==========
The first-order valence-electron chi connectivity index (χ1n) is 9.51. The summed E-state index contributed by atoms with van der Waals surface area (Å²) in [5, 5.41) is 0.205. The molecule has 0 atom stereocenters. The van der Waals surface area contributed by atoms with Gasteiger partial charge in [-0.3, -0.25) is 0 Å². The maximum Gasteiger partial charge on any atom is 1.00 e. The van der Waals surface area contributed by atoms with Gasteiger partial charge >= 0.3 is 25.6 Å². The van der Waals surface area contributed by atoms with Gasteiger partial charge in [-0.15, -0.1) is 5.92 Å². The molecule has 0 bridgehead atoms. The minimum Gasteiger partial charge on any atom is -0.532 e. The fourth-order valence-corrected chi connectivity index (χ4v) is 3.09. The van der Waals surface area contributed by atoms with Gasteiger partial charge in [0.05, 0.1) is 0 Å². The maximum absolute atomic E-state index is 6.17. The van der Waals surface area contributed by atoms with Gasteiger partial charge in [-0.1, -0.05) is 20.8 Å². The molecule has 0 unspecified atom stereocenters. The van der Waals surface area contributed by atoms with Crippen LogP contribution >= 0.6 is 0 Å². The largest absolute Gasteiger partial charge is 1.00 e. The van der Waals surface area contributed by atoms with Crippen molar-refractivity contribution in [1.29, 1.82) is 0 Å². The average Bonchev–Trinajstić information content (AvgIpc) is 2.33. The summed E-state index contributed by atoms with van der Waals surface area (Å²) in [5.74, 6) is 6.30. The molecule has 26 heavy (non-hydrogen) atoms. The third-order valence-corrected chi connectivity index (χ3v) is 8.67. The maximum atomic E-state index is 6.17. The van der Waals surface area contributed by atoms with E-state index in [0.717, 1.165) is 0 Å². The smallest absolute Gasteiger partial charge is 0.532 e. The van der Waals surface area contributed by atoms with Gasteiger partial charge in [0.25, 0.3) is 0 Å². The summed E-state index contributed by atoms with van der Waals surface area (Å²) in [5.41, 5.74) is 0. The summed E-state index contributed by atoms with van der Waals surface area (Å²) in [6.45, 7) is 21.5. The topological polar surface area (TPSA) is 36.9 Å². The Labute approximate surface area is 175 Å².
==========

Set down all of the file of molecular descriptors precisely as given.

The first-order valence-electron chi connectivity index (χ1n) is 9.51. The summed E-state index contributed by atoms with van der Waals surface area (Å²) in [5, 5.41) is 0.205. The molecule has 0 atom stereocenters. The van der Waals surface area contributed by atoms with Gasteiger partial charge in [-0.3, -0.25) is 0 Å². The maximum Gasteiger partial charge on any atom is 1.00 e. The van der Waals surface area contributed by atoms with Gasteiger partial charge >= 0.3 is 25.6 Å². The van der Waals surface area contributed by atoms with Gasteiger partial charge in [-0.15, -0.1) is 5.92 Å². The molecule has 0 bridgehead atoms. The minimum Gasteiger partial charge on any atom is -0.532 e. The fourth-order valence-corrected chi connectivity index (χ4v) is 3.09. The van der Waals surface area contributed by atoms with Gasteiger partial charge in [0.05, 0.1) is 0 Å². The maximum absolute atomic E-state index is 6.17. The van der Waals surface area contributed by atoms with Gasteiger partial charge in [-0.1, -0.05) is 20.8 Å². The molecule has 0 unspecified atom stereocenters. The van der Waals surface area contributed by atoms with Crippen LogP contribution >= 0.6 is 0 Å². The largest absolute Gasteiger partial charge is 1.00 e. The van der Waals surface area contributed by atoms with Crippen molar-refractivity contribution in [1.29, 1.82) is 0 Å². The average Bonchev–Trinajstić information content (AvgIpc) is 2.33. The summed E-state index contributed by atoms with van der Waals surface area (Å²) in [5.74, 6) is 6.30. The molecule has 26 heavy (non-hydrogen) atoms. The third-order valence-corrected chi connectivity index (χ3v) is 8.67. The maximum atomic E-state index is 6.17. The van der Waals surface area contributed by atoms with E-state index in [0.717, 1.165) is 0 Å². The smallest absolute Gasteiger partial charge is 0.532 e. The van der Waals surface area contributed by atoms with Gasteiger partial charge in [0.25, 0.3) is 0 Å². The summed E-state index contributed by atoms with van der Waals surface area (Å²) in [5.41, 5.74) is 0. The summed E-state index contributed by atoms with van der Waals surface area (Å²) in [6.45, 7) is 21.5. The topological polar surface area (TPSA) is 36.9 Å². The Labute approximate surface area is 175 Å².